Robinson v. Canada (Attorney General) (Oct. 29, 2013, F.C.A., David Stratas J.A., Wyman W. Webb J.A., and D.G. Near J.A., File No. A-453-12) 234 A.C.W.S. (3d) 929.
Not immutable principle of law that no costs awarded where success divided
Appeal from judgment awarding respondents costs of $45,000. Judgment disposed of application under Patented Medicines (Notice of Compliance) Regulations (Can.), for order prohibiting appellant from selling certain drug until expiry of two patents. Application judge awarded respondents 50% of costs claimed. Appeal dismissed. Decision on costs was discretionary and would not be disturbed on appeal unless decision was based on error in principle or was plainly wrong. Where success was divided, it was not immutable principle of law that no costs would be awarded. Application judge was clearly aware of practical result of proceeding and remedies sought.
Mylan Pharmaceuticals ULC v. Bristol-Myers Squibb Canada Co. (Oct. 1, 2013, F.C.A., K. Sharlow J.A., Mainville J.A., and Near J.A., File No. A-74-13) 234 A.C.W.S. (3d) 560.
If party could not legally accept offer then costs should not be imposed
Taxpayer appealed assessment that denied deductions of share and cash bonuses. Appeal was allowed. Taxpayer made settlement offer, but Minister of National Revenue rejected offer. Taxpayer brought motion for substantial indemnity costs. Judge accepted submission that Minister was prevented from accepting settlement offer and that he did not need to provide reasons for refusal. Minister could not accept offer because of application of concept of legal disability. Taxpayer’s motion was dismissed. Taxpayer appealed. Appeal dismissed. Only offers that, as matter of law, could have been accepted could trigger costs consequences. If, due to legal disability, party could not accept offer then adverse costs consequences should not be imposed on that party. There was no principled basis on which Minister could have accepted that cash bonuses were non-deductible in exchange for treating share bonuses as deductible. Judge correctly ruled that Minister could not concede share bonus issue and that alone was sufficient to conclude that Crown could not accept settlement offer. Judge did not make reviewable error in concluding that Minister was justified in rejecting settlement offer. Judge did not err in law, fail to consider relevant factors, consider irrelevant factors or reach unreasonable conclusion. Judge exercised discretion appropriately.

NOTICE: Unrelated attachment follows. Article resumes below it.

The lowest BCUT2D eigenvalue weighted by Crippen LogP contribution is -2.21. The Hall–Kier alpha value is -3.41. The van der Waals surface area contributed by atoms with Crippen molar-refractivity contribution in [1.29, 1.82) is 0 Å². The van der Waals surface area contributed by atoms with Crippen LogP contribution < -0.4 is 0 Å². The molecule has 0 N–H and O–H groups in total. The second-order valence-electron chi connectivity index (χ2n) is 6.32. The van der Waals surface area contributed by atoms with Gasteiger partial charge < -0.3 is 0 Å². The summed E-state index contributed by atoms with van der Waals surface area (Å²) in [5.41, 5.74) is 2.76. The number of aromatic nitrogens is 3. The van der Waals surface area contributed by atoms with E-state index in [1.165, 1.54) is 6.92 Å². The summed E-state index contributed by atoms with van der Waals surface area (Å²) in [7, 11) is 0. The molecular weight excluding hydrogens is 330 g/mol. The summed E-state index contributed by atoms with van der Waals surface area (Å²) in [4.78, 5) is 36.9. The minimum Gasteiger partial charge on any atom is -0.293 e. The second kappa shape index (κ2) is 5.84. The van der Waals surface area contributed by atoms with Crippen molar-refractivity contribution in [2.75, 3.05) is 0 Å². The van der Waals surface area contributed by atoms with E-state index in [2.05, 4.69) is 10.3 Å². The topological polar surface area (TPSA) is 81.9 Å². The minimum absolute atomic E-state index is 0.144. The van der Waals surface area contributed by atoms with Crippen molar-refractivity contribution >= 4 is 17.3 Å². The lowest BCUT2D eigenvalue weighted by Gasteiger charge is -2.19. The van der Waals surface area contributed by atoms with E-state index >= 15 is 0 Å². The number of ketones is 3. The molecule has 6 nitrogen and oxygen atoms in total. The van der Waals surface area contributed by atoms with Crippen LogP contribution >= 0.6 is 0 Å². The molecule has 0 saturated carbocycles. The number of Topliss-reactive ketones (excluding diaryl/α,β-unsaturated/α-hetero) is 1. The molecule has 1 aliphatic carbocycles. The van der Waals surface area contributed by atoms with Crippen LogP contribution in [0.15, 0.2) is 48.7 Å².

Transalta Corp. v. R. (Dec. 6, 2013, F.C.A., Pierre Blais C.J., Eleanor R. Dawson J.A., and James W. O’Reilly J.A. (ex officio), File No. A-486-12) Decision at 221 A.C.W.S. (3d) 797 was affirmed. 234 A.C.W.S. (3d) 288.
No legitimate expectation of oral hearing before recommendation to revoke appointment
Applicant was advised that respondent proposed to review his appointment to order in light of criminal conviction in United States for fraud and obstruction of justice. Applicant requested in person oral hearing before respondent, but request was refused. Applicant asked respondent to reconsider decision, but it refused. Applicant applied for judicial review. Federal Court Judge found that applicant did not have legitimate expectation that oral hearing would be held prior to recommendation to Governor General that appointment should be revoked. Federal Court Judge found that applicant’s procedural entitlement fell toward low end of scale. Federal Court Judge dismissed application. Applicant appealed. Appeal dismissed. In circumstances, respondent was not required to give applicant oral hearing in order to ensure that he was afforded procedural fairness. Since it was not function of respondent to determine whether applicant’s conviction in United States was proper, respondent’s recommendation would not turn primarily on assessment of applicant’s credibility.